There was news added about the wedding invite and how it uses Perpetua Italic. A nice nod to British typeface design, but the typography itself seems very canned. And last night on 20/20 I couldn't believe my eyes when I noticed they used Lucida Sans as the typeface for the names.

Té Rowan's picture

@Tiffany - Ya gotta be shitting us! Ya just gotta! Even if it were Lucida Handwriting...

Miss Tiffany's picture

Seriously!

Oh that's right. I meant Lucida Handwriting, not Lucida Sans. Oops. A typo.

Té Rowan's picture

while (1) { bash_head_against_wall; }

dezcom's picture

Sounds like it was all a Royal Pain in the Asß. Glad I slept and ignored the whole thing. This reminds me of the scene in "The King's Speech" where the anointed Royal experts on speech therapy blasted away at only guy in the Kingdom who actually could do some good. "Nice enough fellow, wrong side of the Thames though, commoner you know, merely a tradesman without even one manservant"

With the big bucks that family has, they could have hired the best and gotten the best.

quadibloc's picture

From the image, it looks like they didn't have small caps, and thus the words "Official Programme" were instead set in two different sizes of normal capital letters.

And I don't think one needs to be "really picky" to find that unfortunate.

Placing "at" on a line by itself, so that the names of the bride and groom can be on one line, and the name of the place can be on another line, seems quite reasonable to me for a document of this nature - a title page, at least, can legitimately have something of the category of an invitation card.

What was the custom in olden times was that if Mary Jones married John Smith, she would still be addressed as "Mary" by her friends, but if she were addressed formally, she would be called "Mrs. John Smith", to indicate that she is the wife of John Smith - and, in fact, the form "Mrs. Mary Smith" would be improper, used only in the case of a divorced woman. (Referring to her less formally as "Mary Smith", however, was proper even then.)

hrant's picture

> And I don't think one needs to be "really picky" to find that unfortunate.

Don't those go hand in hand?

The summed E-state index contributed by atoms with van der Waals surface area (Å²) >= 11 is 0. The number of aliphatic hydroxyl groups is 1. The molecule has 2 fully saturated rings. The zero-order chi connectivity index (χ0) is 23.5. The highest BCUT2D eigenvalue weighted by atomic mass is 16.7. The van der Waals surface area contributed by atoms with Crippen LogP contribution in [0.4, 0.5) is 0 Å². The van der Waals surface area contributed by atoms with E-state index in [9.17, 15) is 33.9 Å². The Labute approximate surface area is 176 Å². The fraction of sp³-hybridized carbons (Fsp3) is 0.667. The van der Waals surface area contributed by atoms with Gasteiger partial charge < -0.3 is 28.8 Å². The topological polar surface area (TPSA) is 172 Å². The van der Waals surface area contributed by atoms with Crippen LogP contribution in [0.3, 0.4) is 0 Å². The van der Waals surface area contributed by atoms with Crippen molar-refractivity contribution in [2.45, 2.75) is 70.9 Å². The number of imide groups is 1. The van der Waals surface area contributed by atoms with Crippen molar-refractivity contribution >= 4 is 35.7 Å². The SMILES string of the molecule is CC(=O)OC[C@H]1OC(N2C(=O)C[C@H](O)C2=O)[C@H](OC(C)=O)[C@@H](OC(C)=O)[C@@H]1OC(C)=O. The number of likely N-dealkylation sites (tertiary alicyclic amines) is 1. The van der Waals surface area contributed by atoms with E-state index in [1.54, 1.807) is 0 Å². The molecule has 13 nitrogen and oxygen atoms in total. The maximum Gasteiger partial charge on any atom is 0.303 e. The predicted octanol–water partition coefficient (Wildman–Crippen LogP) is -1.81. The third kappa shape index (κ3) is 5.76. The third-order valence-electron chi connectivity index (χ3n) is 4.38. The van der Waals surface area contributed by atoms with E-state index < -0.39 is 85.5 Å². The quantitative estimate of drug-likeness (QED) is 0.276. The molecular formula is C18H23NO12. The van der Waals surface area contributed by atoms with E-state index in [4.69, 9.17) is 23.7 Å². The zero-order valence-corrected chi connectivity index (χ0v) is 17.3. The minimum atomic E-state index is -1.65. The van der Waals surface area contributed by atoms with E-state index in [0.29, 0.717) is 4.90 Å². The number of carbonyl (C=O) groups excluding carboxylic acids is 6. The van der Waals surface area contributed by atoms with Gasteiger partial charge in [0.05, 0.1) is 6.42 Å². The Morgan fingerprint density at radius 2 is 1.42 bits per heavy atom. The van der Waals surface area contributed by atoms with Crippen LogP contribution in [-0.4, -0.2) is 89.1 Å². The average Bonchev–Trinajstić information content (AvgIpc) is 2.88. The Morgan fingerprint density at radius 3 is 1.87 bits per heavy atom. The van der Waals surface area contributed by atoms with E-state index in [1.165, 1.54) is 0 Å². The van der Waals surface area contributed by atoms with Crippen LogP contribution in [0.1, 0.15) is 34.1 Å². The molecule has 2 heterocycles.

(I meant "picky" in the best possible way.)

hhp

BrettR's picture

@dezcom
Ironically half of the wedding is getting paid by taxpayers. Apparently even a $34 million wedding is steep for them.

The best part about the whole invitation scheme is actually their rejection letters. (sorry for the large size)


This is one they sent to the President of Malawi.
However if you care to take a gander to the bottom right corner of the letter, you can clearly see that whoever designed this letter decided it was good enough just include a "not" and not make a proper rejection letter.

hrant's picture

Forsooth when one receives a Rejection Letter from
The Queen one must nonetheless don proper attire
during the Ceremony, while remaining in residence.

hhp

quadibloc's picture

I know that when I use the phrase "really picky", I am referring to a concern over things that... it is not really necessary to be concerned about.

I think genuine small capitals are more in the category of things that one ought to be concerned about, even if many people are not these days, and so one could get away with cutting corners.

However, until such time as small capitals are supported in a standard manner by the operating system itself - as opposed to being supported only in more expensive applications programs - I think it is still legitimate to exclude them from basic font packages. The criterion which I see as applicable is not concerned with the intrinsic importance of small capitals, but the simple fact that only professional users would actually be able to make use of them if provided, and so given this... environmental... circumstance, it's legitimate to make them one more item only included in the "professional" version of the font with its professional pricing.

When, as, and if, Windows gets fixed so that small capitals are at least as easy to access as bold and italic from within WordPad, and any rich text control that might appear in an application or on a web page, then a regular font that doesn't come with small capitals would look silly. That day has not yet come.

BrettR's picture

You know you got influential power when you can tell people what to wear at home after you have just shut them down.

dezcom's picture

"...one must nonetheless don proper attire
during the Ceremony, while remaining in residence."

LOL!!!

Joshua Langman's picture

Brett — Very funny. I note you had the good sense to use Bickham instead of Lucida Handwriting.

Joshua Langman's picture

And why couldn't the invitations have been individually typeset with the recipients' names set in Perpetua as well? I know a print shop that sets and prints each individual Yale graduation certificate in metal type, one copy of each. Couldn't something like that have been done here, instead of pulling an off-the-shelf, free font?

hrant's picture

I think we have established that they are not Picky.

hhp

Té Rowan's picture

IMAO, the best part of it all was the flypast. There is this something about a Rolls-Royce Merlin pulling revs, let alone six of them.